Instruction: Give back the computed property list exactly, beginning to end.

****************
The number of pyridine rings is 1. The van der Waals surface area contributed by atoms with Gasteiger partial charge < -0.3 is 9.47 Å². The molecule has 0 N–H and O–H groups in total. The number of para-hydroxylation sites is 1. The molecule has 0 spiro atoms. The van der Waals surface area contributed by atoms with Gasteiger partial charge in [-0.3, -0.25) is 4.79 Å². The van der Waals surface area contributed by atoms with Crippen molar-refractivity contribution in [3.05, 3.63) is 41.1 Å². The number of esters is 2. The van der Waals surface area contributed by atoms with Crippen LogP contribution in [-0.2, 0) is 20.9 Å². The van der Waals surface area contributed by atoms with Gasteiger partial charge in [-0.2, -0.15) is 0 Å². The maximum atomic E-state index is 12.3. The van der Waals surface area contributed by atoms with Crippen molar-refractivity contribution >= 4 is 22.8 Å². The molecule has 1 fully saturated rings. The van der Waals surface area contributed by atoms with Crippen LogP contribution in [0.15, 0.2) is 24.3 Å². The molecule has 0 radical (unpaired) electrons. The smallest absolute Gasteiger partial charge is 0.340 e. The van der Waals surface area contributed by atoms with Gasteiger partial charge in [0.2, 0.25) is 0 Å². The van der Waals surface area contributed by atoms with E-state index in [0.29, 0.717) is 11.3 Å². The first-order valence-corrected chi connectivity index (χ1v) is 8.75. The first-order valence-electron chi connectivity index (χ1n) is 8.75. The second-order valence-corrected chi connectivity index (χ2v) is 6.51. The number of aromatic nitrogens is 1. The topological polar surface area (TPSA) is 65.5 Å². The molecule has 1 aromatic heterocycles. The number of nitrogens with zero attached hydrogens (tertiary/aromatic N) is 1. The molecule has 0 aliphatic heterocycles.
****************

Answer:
The number of pyridine rings is 1. The van der Waals surface area contributed by atoms with Gasteiger partial charge < -0.3 is 9.47 Å². The molecule has 0 N–H and O–H groups in total. The number of para-hydroxylation sites is 1. The molecule has 0 spiro atoms. The van der Waals surface area contributed by atoms with Gasteiger partial charge in [-0.3, -0.25) is 4.79 Å². The van der Waals surface area contributed by atoms with Crippen molar-refractivity contribution in [3.05, 3.63) is 41.1 Å². The number of esters is 2. The van der Waals surface area contributed by atoms with Crippen LogP contribution in [-0.2, 0) is 20.9 Å². The van der Waals surface area contributed by atoms with Gasteiger partial charge in [-0.2, -0.15) is 0 Å². The maximum atomic E-state index is 12.3. The van der Waals surface area contributed by atoms with Crippen molar-refractivity contribution >= 4 is 22.8 Å². The molecule has 1 fully saturated rings. The van der Waals surface area contributed by atoms with Crippen LogP contribution in [0.15, 0.2) is 24.3 Å². The molecule has 0 radical (unpaired) electrons. The smallest absolute Gasteiger partial charge is 0.340 e. The van der Waals surface area contributed by atoms with Gasteiger partial charge in [0.2, 0.25) is 0 Å². The van der Waals surface area contributed by atoms with E-state index in [0.29, 0.717) is 11.3 Å². The first-order valence-corrected chi connectivity index (χ1v) is 8.75. The first-order valence-electron chi connectivity index (χ1n) is 8.75. The second-order valence-corrected chi connectivity index (χ2v) is 6.51. The number of aromatic nitrogens is 1. The topological polar surface area (TPSA) is 65.5 Å². The molecule has 1 aromatic heterocycles. The number of nitrogens with zero attached hydrogens (tertiary/aromatic N) is 1. The molecule has 0 aliphatic heterocycles.